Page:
wherein a curvature of said inner surface is shallower than a curvature of said outer surface.
12. The apparatus of claim 11, wherein said curvature of said inner surface and said curvature of said outer surface are configured to ensure that a velocity of air traveling adjacent to said inner surface and a velocity of air traveling adjacent to said curved outer surface obtain an identical velocity at an exit of said ductwork.
13. The apparatus of claim 10, wherein said distributor foil further comprises:
a plurality of outlet vanes disposed in a terminal opening of said distributor foil;
wherein said plurality of outlet vanes are disposed at logarithmic intervals transversely across a width of said terminal opening.
14. The apparatus of claim 10, wherein said ductwork is configured to receive an input of air from said at least one fan and redirect said input of air at least 90 degrees with an elbow member; and
wherein said at least one airflow divider is disposed within said elbow member.
15. A method of making a ductwork, comprising:
forming at least one airflow divider;
forming a ductwork surface;
disposing at least one airflow divider along the interior of said ductwork surface; and
completing an outer surface of said ductwork.
16. The method of claim 15, wherein forming said at least one airflow divider comprises forming said airflow divider from a single curved plane.
17. The method of claim 15, wherein forming said at least one airflow divider comprises:
forming a curved inner surface having a first curvature; and
forming a curved outer surface having a second curvature;
wherein said first curvature and said second curvature are not equal.
18. The method of claim 17, wherein said first curvature and said second curvature are configured to provide laminar air flow around said at least one airflow divider.
19. The method of claim 18, wherein said first curvature and said second curvature are further configured to ensure an even pressure distribution at an exit of said ductwork.
20. The method of claim 15, wherein said forming a ductwork surface comprises forming an elbow member; and
wherein said disposing at least one airflow divider along the interior of said ductwork surface includes disposing said at least one airflow divider in said elbow member.
Description
    BACKGROUND OF THE INVENTION
  • [0001]
    Bulk harvesting of onions has traditionally been expensive and complex. Specifically, bulk harvesting of onions has traditionally been limited by the maneuverability of the harvester machinery in the onion field, the adaptability of the machinery to green or wet tops and onions of varying sizes, capacity of the machinery, and the ability of the machinery to prevent damage to the onions.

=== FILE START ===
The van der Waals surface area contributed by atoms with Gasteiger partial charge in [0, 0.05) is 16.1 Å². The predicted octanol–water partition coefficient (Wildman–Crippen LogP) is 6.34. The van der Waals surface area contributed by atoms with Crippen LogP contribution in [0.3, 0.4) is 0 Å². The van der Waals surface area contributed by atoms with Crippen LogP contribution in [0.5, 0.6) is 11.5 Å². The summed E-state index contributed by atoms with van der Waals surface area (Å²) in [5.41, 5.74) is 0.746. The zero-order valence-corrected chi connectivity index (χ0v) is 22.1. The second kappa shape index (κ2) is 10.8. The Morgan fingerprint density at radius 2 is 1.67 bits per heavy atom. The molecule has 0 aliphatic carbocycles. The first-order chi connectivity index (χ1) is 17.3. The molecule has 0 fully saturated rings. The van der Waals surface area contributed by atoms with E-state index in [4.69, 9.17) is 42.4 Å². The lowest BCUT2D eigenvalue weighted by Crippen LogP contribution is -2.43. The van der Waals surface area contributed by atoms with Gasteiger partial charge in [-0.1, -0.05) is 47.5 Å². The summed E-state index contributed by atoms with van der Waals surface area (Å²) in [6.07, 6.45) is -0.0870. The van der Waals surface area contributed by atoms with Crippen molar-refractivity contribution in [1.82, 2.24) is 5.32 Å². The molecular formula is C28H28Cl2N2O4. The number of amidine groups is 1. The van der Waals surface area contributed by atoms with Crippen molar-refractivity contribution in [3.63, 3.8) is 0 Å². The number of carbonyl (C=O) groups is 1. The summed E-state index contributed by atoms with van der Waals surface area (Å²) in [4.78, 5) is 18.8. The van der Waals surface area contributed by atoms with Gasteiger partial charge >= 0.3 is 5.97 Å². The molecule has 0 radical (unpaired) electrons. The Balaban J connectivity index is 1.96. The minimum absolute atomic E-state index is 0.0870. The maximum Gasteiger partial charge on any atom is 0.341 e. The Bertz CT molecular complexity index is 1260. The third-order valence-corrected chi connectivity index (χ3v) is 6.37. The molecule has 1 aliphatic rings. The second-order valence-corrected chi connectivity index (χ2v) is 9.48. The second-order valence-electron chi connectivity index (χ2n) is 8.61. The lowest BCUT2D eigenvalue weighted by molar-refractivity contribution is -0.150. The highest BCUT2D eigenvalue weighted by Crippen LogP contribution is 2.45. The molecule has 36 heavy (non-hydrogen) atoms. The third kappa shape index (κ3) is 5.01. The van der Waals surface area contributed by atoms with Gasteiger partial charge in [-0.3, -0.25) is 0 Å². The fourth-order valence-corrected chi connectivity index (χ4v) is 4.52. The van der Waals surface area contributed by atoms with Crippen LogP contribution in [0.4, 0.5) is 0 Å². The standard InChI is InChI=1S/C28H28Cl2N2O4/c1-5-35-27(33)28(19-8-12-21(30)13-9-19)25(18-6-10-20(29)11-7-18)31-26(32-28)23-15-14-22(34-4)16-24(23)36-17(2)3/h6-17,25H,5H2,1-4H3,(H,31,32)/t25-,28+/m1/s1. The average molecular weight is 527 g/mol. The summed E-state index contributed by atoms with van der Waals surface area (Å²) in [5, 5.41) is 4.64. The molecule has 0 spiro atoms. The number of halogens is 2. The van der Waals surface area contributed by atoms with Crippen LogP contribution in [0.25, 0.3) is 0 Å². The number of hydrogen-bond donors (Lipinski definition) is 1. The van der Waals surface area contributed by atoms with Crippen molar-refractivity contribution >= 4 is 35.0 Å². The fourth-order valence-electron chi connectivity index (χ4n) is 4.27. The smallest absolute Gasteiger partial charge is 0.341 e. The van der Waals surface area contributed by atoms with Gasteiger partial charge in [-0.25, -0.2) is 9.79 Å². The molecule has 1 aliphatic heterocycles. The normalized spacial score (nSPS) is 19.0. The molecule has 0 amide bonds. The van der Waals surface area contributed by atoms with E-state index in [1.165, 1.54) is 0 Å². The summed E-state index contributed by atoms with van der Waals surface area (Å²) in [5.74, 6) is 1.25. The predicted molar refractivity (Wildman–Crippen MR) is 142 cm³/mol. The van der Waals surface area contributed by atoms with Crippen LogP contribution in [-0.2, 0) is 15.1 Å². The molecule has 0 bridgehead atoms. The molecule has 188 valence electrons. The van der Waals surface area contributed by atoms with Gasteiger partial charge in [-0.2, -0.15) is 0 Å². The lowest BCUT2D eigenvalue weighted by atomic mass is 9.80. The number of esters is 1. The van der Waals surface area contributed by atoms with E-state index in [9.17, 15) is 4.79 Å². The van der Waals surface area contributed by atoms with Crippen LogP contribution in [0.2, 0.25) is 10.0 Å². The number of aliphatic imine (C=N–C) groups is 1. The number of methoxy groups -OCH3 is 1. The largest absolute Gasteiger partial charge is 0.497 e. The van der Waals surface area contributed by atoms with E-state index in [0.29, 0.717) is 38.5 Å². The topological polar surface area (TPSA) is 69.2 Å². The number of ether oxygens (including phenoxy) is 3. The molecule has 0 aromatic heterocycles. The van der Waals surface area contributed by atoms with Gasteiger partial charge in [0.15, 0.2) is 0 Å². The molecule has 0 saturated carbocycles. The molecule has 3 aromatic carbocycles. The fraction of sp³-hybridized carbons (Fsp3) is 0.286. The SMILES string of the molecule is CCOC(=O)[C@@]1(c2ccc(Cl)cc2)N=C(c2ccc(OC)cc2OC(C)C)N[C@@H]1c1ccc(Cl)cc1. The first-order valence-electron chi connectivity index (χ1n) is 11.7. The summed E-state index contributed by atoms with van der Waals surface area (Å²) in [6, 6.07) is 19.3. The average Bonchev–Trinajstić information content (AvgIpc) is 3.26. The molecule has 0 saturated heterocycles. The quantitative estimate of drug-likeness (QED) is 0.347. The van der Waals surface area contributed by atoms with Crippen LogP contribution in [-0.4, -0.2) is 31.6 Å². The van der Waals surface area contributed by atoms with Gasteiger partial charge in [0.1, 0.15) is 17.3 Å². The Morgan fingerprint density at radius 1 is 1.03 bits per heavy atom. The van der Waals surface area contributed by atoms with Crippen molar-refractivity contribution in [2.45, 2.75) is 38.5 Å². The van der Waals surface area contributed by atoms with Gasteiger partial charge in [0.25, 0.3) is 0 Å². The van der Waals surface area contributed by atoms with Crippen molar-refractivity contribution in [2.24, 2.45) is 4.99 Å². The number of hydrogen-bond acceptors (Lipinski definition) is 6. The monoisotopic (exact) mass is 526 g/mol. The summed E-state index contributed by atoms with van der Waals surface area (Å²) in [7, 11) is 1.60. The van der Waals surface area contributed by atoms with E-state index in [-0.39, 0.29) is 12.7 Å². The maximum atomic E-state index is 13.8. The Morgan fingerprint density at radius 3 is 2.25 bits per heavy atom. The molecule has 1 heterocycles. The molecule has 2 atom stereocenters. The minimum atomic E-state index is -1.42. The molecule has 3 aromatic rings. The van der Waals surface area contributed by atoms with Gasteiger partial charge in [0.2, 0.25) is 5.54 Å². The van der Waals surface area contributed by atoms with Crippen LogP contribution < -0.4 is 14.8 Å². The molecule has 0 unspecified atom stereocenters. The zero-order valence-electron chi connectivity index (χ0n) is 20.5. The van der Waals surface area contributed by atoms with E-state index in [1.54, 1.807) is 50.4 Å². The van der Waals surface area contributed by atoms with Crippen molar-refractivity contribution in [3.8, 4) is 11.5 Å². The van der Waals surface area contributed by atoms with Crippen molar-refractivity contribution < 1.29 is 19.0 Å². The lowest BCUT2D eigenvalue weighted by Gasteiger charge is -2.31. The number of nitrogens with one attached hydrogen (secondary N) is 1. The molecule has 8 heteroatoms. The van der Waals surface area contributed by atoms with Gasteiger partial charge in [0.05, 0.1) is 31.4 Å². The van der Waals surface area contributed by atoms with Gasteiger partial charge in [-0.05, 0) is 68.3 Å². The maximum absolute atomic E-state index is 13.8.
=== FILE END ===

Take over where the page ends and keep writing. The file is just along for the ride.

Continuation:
• [0002]
    However, a number of systems and methods for the bulk harvesting of onions have been developed. For example, U.S. Pat. No. 2,553,519 (Lenz) discloses an onion topper in which an air stream, created by a fan, lifts the onion tops on a horizontal portion of an open flight conveyor where a reciprocating sickle blade cuts the lifted onion tops. In this reference, the fan (62) is shown in the drawings to be directly underneath the horizontal portion of the conveyor, and is recited in both claims to be vertically axised and mounted between the spaced portions of the conveyor runs.
  • [0003]
    The onion topper design disclosed in U.S. Pat. No. 2,553,519 allows debris in the form of stones, sticks, and clods of dirt to fall through the conveyor and onto the rotating blades of the fan, damaging the blades. Also, the air stream at the horizontal portion of the conveyor immediately above the fan is not uniform, resulting in uneven cutting of onion tops.
  • SUMMARY
  • [0004]
    A vegetable harvesting and topping machine includes a front-end gathering and lifting assembly, a transport assembly connected to the gathering and lifting assembly for moving the cultivated vegetable upwardly and backwardly within the topping machine, a substantially horizontal cutting table that is pervious to air connected to the transport assembly for receiving the vegetable, a cutting assembly for receiving vegetable tops of vegetable on the cutting table, the cutting assembly being spaced apart above the cutting table, a discharge chute for receiving cut vegetable tops from the cutting assembly, a discharge assembly connected to the cutting table for receiving vegetables with their tops removed, at least one fan for blowing air under positive pressure upwardly through the cutting table, a ductwork which first extends down from the fan and then passes to beneath the cutting table, wherein the ductwork has at least one airflow divider disposed parallel to the curve of the interior of the ductwork, and a distributor foil which receives the airflow from the ductwork, the distributor foil being configured with at least one outlet vane
  • BRIEF DESCRIPTION OF THE DRAWINGS
  • [0005]
    The accompanying drawings illustrate various embodiments of the present system and method and are a part of the specification. The illustrated embodiments are merely examples of the present system and method and do not limit the scope thereof.
  • [0006]
    FIG. 1 is a side view of an exemplary onion topper attached to a field tractor, according to one exemplary embodiment.
  • [0007]